Inukai's third son was writer, politician and post-war Minister of Justice Inukai Takeru. His great-granddaughter is Sadako Ogata, who served as United Nations High Commissioner for Refugees from 1991 until 2001.
From the corresponding article in the Japanese Wikipedia
- Grand Cordon of the Order of the Rising Sun (September 1920)
- Grand Cordon of the Order of the Rising Sun with Paulownia Flowers (May 1932; posthumous)
- Bix, Herbert P. Hirohito and the Making of Modern Japan. Harper Perennial (2001). ISBN 0-06-093130-2
- Fogel, Joshua A (1996). The Literature of Travel in the Japanese Rediscovery of China, 1862-1945. Stanford University Press. ISBN 0804725675.<templatestyles src="Module:Citation/CS1/styles.css"></templatestyles>
- Large S.S. (2001). Nationalist Extremism in Early Showa Japan: Inoue Nissho and the 'Blood-Pledge Corps Incident, 1932. Modern Asian Studies 35(3): 553-564.
- Lee, To Yee. Sun Yat-Sen, Nanyang and the 1911 Revolution. Institute of Southeast Asian Studies. ISBN 9814345466.<templatestyles src="Module:Citation/CS1/styles.css"></templatestyles>
- Oka Yoshitake, et al. Five Political Leaders of Modern Japan: Ito Hirobumi, Okuma Shigenobu, Hara Takashi, Inukai Tsuyoshi, and Saionji Kimmochi. University of Tokyo Press (1984). ISBN 0-86008-379-9
- Ozaki, Yukio. (2001). The Autobiography of Ozaki Yukio: The Struggle for Constitutional Government in Japan (translated by Fujiko Hara). Princeton: Princeton University Press. ISBN 978-0-691-05095-9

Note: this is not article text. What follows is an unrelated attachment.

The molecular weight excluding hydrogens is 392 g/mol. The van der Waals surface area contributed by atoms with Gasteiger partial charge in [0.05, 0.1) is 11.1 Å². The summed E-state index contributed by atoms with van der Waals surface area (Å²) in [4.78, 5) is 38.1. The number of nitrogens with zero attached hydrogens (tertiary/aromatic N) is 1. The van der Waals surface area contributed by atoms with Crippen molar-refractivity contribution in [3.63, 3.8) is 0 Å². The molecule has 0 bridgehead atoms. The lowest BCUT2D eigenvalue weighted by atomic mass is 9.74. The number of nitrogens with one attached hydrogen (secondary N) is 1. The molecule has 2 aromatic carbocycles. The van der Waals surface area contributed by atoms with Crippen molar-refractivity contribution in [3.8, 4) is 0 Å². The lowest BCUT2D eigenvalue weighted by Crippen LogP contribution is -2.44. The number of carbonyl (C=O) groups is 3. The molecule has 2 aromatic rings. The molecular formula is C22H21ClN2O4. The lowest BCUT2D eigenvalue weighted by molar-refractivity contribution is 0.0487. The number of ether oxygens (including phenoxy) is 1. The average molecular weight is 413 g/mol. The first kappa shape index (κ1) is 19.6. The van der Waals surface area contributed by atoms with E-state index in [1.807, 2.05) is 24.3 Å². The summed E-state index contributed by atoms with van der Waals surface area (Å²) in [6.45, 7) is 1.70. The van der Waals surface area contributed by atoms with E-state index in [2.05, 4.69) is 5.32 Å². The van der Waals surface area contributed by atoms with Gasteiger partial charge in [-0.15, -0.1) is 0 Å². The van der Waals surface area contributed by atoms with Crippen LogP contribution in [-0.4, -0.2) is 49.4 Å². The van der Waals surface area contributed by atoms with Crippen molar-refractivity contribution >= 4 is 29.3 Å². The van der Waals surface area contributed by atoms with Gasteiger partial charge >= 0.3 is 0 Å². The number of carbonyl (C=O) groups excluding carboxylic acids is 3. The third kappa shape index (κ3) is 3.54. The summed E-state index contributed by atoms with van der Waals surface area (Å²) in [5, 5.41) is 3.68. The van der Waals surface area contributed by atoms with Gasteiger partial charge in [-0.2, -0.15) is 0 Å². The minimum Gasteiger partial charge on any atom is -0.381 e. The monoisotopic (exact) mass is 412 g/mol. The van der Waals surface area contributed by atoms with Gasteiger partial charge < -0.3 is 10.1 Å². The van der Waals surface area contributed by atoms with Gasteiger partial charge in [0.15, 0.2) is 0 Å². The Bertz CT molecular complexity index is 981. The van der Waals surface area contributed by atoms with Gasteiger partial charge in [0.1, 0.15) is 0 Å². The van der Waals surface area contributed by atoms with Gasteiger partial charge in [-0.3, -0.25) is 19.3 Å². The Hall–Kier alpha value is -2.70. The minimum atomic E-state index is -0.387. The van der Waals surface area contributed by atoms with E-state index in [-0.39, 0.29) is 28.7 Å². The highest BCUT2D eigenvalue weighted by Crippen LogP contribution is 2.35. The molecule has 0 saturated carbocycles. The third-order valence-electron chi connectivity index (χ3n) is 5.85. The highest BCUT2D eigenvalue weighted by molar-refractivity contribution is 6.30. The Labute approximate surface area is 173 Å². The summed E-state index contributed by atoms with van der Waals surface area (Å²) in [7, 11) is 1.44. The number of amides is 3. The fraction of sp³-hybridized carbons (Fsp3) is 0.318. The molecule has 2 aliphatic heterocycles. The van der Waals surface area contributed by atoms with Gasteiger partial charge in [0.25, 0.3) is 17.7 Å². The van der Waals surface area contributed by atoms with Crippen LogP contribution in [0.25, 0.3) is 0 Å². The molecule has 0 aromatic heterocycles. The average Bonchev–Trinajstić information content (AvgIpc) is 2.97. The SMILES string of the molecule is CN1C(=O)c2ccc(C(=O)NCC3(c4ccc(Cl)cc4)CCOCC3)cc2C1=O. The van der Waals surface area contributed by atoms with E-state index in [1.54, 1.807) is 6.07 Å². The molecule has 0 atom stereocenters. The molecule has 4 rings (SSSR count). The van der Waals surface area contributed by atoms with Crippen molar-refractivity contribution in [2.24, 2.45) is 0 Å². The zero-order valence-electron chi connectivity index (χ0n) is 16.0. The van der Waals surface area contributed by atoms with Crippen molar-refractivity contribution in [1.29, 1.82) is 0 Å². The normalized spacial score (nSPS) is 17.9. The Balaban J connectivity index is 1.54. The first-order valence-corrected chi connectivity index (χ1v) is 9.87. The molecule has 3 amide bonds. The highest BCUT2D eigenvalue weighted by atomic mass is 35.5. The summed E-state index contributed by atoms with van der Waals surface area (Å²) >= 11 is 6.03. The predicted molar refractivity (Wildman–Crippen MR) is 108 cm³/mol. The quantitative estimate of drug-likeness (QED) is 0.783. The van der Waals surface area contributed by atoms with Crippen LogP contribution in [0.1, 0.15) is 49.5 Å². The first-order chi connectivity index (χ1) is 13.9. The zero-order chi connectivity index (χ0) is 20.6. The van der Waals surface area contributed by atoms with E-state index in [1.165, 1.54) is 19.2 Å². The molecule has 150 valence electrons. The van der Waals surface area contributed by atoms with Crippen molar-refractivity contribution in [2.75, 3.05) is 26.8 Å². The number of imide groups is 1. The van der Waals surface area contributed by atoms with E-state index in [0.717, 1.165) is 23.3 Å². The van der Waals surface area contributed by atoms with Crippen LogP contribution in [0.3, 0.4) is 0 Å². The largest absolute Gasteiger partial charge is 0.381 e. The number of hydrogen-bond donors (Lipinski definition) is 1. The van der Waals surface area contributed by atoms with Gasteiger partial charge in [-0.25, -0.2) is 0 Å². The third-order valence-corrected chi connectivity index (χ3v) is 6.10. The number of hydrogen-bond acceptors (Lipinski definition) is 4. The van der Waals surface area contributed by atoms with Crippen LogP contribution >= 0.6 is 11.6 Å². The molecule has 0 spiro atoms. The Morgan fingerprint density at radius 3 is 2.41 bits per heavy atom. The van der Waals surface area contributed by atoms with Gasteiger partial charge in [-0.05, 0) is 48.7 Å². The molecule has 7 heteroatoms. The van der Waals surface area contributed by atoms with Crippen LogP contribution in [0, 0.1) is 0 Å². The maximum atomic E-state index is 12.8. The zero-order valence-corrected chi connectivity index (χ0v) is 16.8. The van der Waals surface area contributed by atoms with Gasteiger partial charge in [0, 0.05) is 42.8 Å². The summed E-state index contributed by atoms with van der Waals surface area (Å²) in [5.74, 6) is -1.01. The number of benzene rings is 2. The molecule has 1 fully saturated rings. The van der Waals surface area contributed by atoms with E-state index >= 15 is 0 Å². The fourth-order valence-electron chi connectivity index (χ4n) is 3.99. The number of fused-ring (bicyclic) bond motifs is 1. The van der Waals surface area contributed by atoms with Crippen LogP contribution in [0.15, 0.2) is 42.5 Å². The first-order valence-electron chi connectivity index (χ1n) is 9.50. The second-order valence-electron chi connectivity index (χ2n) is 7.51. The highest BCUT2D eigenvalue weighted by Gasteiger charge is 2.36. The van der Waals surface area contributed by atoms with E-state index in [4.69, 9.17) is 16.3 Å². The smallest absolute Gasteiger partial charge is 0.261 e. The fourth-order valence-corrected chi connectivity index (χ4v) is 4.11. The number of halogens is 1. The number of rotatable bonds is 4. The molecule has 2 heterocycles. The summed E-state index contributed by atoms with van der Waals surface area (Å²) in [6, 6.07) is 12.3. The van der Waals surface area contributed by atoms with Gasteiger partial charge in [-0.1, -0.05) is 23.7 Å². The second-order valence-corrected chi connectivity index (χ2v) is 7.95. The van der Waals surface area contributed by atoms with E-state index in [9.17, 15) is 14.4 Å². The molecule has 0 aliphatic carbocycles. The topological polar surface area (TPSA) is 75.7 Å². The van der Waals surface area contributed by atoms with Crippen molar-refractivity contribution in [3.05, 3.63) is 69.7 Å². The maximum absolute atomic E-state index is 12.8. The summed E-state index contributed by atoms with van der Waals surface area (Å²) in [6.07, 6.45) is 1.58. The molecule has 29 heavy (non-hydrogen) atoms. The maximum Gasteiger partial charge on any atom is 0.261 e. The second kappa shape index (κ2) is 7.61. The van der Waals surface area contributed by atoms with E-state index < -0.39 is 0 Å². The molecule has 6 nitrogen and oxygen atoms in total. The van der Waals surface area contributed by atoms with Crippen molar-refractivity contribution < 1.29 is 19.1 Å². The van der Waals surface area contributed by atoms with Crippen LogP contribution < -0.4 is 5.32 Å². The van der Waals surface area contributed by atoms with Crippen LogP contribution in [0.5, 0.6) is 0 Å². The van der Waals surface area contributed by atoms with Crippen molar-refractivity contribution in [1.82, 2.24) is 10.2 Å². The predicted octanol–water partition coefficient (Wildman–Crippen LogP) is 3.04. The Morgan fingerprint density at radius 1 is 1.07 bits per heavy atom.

- Brendon, Piers. The Dark Valley: A Panorama of the 1930s. Vintage; Reprint edition (2002). ISBN 0-375-70808-1
- Toland, John (2003). The Rising Sun: The Decline and Fall of the Japanese Empire, 1936-1945 (reprint ed.). Modern Library. ISBN 0-8129-6858-1.<templatestyles src="Module:Citation/CS1/styles.css"></templatestyles>
- Tran, To Yee (2005). A Vietnamese Royal Exile in Japan: Prince Cuong De (1882-1951). Routledge. ISBN 0415297168.<templatestyles src="Module:Citation/CS1/styles.css"></templatestyles>
|Wikimedia Commons has media related to Tsuyoshi Inukai.|
- Ozaki, Autobiography, pp. 177-184.
- Lee. Sun Yat Sen. Page 64
- Tran. A Vietnamese Royal Exile in Japan. Page 95
- Fogel, The Literature of Travel. Page. 227
- Hirohito, p. 246.
- Bix. Page 247
- Bix. Page 249-252
- Toland, The Rising Sun: The Decline and Fall of the Japanese Empire, 1936-1945
|Prime Minister of Japan
13 Dec 1931 – 16 May 1932
Takahashi Korekiyo (acting)
|Minister of Foreign Affairs (Interim)
13 Dec 1931- 14 Jan 1932
|Home Minister (Interim)
16 Mar 1932 - 25 Mar 1932
Suzuki Kisaburō (acting)
|Minister of Communications
2 Sep 1923 – 7 Jan 1924
|Minister of Communications
11Jun 1924 – 30 May 1925
|Minister of Education
27 Oct 1898 – 8 Nov 1898
|Minister of Education
2 Sep 1923 - 6 Sep 1923
|House of Representatives of Japan|
|New district||Representative for Okayama 2nd district
Served alongside: Ogawa Gōtarō, Nishimura Tanjirō, Hoshijima Nirō, several others
Title next held byInukai Takeru etc.
|New district||Representative for Okayama 4th district (single-member)
|New district||Representative for Okayama counties district
Served alongside: Nishimura Tanjirō, Moriya Konosuke, many others
|New parliament||Representative for Okayama 3rd district (single-member)
|Party political offices|
|Rikken Seiyūkai president